Todd, Congrats to you and Brian. Looks like you had fun.

View Bluepine38's profile


3380 posts in 3319 days

#9 posted 03-19-2011 05:30 PM

Great project and wonderful craftsmanship, if you stop to consider the actual cost of the wood and
your time, it really gets expensive. This is the first year I have been asked to donate a piece for a
charity auction and have not asked what it sold for to keep from either being disappointed, or getting
to big an ego. Thank you for sharilng.

-- As ever, Gus-the 80 yr young apprentice carpenter

View Todd A. Clippinger's profile

Todd A. Clippinger

8901 posts in 4334 days

#10 posted 03-19-2011 05:51 PM

Bluepine38 – You are correct on the expense for materials and time. It cost me money and time to pull away from other obligations in my shop. It cost Brian money to fly out on short notice and take a few days off of work as a program writer (more money lost than my remodeling projects cost me I am sure.)

One thing I do is insure that my work goes in the live auction to bring the highest dollar amount. I also get tickets to the dinner for Rita and I. I also like to get up and speak about why we believe in the organization and support it. (I don’t really like to public speak but I force myself to overcome my fear and I do OK.)

I did not do it this year, but in the past I have assembled a slideshow that they can play to show the construction of the piece. This usually generates interest.

These are a few of the things that can be done to bring attention to the work. This tends to heighten interest and generate more money.

If you can convince a local supplier to donate material that can ease the financial burden of the materials. The local suppliers for me have not been easy to work with in this department so I have simply made the sacrifice of purchasing materials myself.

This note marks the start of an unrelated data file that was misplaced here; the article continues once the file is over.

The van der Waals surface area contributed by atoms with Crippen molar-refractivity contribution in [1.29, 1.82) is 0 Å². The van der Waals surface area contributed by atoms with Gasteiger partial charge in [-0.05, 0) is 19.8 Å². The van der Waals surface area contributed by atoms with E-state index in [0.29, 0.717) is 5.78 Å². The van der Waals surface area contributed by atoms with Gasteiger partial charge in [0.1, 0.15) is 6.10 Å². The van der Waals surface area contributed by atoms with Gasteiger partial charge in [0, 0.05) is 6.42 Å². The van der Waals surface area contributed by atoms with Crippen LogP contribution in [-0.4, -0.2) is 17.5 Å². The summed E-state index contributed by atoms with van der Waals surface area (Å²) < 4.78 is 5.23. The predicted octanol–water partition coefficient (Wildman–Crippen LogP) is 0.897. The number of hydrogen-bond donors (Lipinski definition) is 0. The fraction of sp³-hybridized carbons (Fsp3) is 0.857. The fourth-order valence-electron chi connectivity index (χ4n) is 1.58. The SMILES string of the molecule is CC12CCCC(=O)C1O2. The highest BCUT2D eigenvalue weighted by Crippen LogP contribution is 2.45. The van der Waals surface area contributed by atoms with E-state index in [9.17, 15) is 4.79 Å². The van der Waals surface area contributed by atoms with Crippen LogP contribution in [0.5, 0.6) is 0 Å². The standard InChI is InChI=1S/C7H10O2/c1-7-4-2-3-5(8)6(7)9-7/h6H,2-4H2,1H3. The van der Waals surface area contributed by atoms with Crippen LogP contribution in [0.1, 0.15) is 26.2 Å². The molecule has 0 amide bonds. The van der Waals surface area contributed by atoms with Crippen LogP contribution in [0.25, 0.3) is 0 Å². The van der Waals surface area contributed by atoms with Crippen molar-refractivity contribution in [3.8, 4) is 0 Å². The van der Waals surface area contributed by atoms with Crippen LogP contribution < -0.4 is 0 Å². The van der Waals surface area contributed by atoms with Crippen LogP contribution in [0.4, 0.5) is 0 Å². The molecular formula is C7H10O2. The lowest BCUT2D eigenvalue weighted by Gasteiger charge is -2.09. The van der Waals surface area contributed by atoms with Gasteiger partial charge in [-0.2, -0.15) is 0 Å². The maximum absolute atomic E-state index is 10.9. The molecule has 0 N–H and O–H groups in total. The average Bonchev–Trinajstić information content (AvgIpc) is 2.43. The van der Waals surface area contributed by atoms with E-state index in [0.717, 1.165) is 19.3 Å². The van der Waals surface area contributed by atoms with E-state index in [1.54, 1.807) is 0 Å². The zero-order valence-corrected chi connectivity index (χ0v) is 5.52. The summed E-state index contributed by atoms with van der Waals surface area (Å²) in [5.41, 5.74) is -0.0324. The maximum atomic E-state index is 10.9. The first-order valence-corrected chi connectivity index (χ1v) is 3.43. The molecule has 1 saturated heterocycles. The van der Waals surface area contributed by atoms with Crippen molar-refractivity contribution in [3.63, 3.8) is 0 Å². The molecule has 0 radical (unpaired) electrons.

I find this disappointing since I spend so much money with them but I also understand that as a larger business they are targeted by more charities than I am for donations. So in the end I cannot blame them, it is just disappointing anyway.

-- Todd A. Clippinger, Montana,

View Dusty56's profile


11830 posts in 3922 days

#11 posted 03-20-2011 04:40 AM

The video was wonderful , as is the contribution from the three of you excellent Craftsmen for the benefit of others !!
The Walnut , with the inclusion of the sapwood , certainly added life to the piece…..
Definite eye candy for me !

Thanks to all of you for your time and effort to “git ‘er done” : )

-- I'm absolutely positive that I couldn't be more uncertain!

View Bob Kollman's profile

Bob Kollman

1798 posts in 3425 days

#12 posted 03-20-2011 05:35 PM


You apparently put a lot of thought into these things ( my wife says I should plan more),

often I hear of a need and I donate an inventory item. Usually I hear a story from someone

and I say where would you like me to drop it off. I am not an artist, I am a woodworker and

I think your point about giving to the community and being more involved in the process

having a relationship with the charity make a lot of sense. I am also somewhat apart from

what is going on because I work 40 hours a week second shift, then 20 to 30 hours a week

in my basement shop. One day, God willing, I’d like to be in a position where my time is more

balanced and I could spend more time with people promoting my wood work- and giving to

the community. I think your a very smart young fellow, for I think you’ve already achieved this

mile stone.

-- Bob Kenosha Wi.

View Todd A. Clippinger's profile

Todd A. Clippinger

8901 posts in 4334 days

#13 posted 03-20-2011 05:38 PM

Bob – I think it is honorable that anyone would use their shop skills and talent to the benefit of others. I just took it a step further and started studying what makes that effort more effective.

After these posts I realized that I should do a blog on it to expand more on the topic.

-- Todd A. Clippinger, Montana,

View sandhill's profile


2128 posts in 4158 days

#14 posted 03-21-2011 06:56 AM

Plan???? Nah Planning takes the spontaneity out of it and like the video shows its more fun that way and more real.

View Todd A. Clippinger's profile

Todd A. Clippinger

8901 posts in 4334 days

#15 posted 03-21-2011 08:22 AM

Sandhill – You can ask Brian, this was definitely a real challenge and I will admit it was hard work meeting the deadline but a lot of fun. I really came down off of a woodworking high after Brian left.

-- Todd A. Clippinger, Montana,